After reading these horror stories you are probably wondering, what in the world is wrong with those children? Or maybe you are judging my parenting skills and my ability (or lack thereof) to discipline said children. Trust me, when it came time to exit that flight, that long aisle was my ultimate walk of shame. I was embarrassed for myself and my kids, and I too questioned my ability to parent these little monsters or at least to do it in public places. While visiting with family and friends that week I vowed to all that I would NEVER, EVER try to fly with them by myself.

Looking back on these experiences, I have to give myself and my kids a break. It may be nearly impossible to believe but both my children are actually on most days extremely polite and well-behaved. Asking a one year old to sit still in your lap for almost 3 hours when he has just boarded a giant plane filled with endless “no-no’s” : windows to open and close, seat belts to tinker with, buttons to press, seats to climb and aisles to run seems almost mean. How can he not be tempted by all these new delights? And all parents will agree, reasoning with young children in these situations is nearly impossible. Tantrums are just going to happen and, unfortunately, when flying they are going to happen in an enclosed space. The nightmare performances will be played for a captive audience for all to see and not to escape.

What then are we to do? I have friends who have avoided this all and have chosen to wait until their youngest child is old enough to “handle” flying before they embark down the aisle of a plane. But what if that isn’t an option? Family is not always a few hours’ drive away and realistically most of us cannot avoid air travel to see our loved ones. I have two girlfriends whose husbands are from Albania. With most of their families still living there they have both decided to travel the 24 hour flight as often as they can regardless of how hard it will be to fly with their children.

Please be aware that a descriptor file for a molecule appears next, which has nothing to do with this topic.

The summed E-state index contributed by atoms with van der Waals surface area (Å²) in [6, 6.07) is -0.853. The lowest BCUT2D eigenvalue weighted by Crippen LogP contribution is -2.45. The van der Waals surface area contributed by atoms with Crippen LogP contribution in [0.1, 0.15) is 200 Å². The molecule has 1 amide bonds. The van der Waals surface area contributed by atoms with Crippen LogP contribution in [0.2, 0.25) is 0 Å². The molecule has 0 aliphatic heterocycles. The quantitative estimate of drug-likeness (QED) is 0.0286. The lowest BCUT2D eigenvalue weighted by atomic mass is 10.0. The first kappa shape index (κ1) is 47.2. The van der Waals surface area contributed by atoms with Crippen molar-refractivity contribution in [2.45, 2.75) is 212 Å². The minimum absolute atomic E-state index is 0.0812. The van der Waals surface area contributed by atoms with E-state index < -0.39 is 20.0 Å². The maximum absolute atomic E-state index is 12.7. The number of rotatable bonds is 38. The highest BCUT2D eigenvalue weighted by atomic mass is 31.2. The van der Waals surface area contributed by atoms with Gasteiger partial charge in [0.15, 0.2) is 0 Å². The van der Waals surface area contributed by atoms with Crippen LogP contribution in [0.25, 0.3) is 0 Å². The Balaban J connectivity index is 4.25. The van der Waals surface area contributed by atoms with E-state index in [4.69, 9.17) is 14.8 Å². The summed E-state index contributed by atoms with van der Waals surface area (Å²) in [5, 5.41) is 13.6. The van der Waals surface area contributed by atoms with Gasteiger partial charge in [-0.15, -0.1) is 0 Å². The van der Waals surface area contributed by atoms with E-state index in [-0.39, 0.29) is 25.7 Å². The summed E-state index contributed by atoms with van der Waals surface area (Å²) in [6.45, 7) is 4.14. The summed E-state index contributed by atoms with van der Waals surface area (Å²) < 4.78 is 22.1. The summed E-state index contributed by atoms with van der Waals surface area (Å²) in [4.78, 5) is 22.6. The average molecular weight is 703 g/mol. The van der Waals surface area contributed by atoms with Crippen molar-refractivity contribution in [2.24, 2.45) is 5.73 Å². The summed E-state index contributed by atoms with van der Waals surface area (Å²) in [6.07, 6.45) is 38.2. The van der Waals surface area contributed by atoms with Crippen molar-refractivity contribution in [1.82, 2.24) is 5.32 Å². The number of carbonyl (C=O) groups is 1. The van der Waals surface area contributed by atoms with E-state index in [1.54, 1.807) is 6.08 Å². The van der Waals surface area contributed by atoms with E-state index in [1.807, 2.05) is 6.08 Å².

So for the brave or ridiculously optimistic parents who do choose to travel what tools can we use to make the experience manageable? Is there a list out there that once completed will make traveling with young children not only possible but enjoyable? I have not found that list but I do have suggestions: bring new activities and new toys, bring loads of treats and snacks, bring your sense of humor and more patience then you’ve ever had in your life. And when you land in your arrival city whether you’ve had a “crying in the bathroom” flight or a “two kids sleeping peacefully” flight, give yourself a proverbial pat on the back. Reward yourself because you did it. You made it through what is, in my opinion, one of the most challenging parental feats.

Also, let us hold on to the tiny ray of hope that many parents have promised. It does get easier as our little angels get older. The tantrums disappear and the DVD players entertain. Children understand when you say “We are almost there!” Seat belts are only unbuckled when it’s time to land. And someday we may actually find ourselves in a completely manageable situation sipping our drinks and flipping through magazines.

1 comment:

Anonymous said...

It's what im looking for!, Thank you!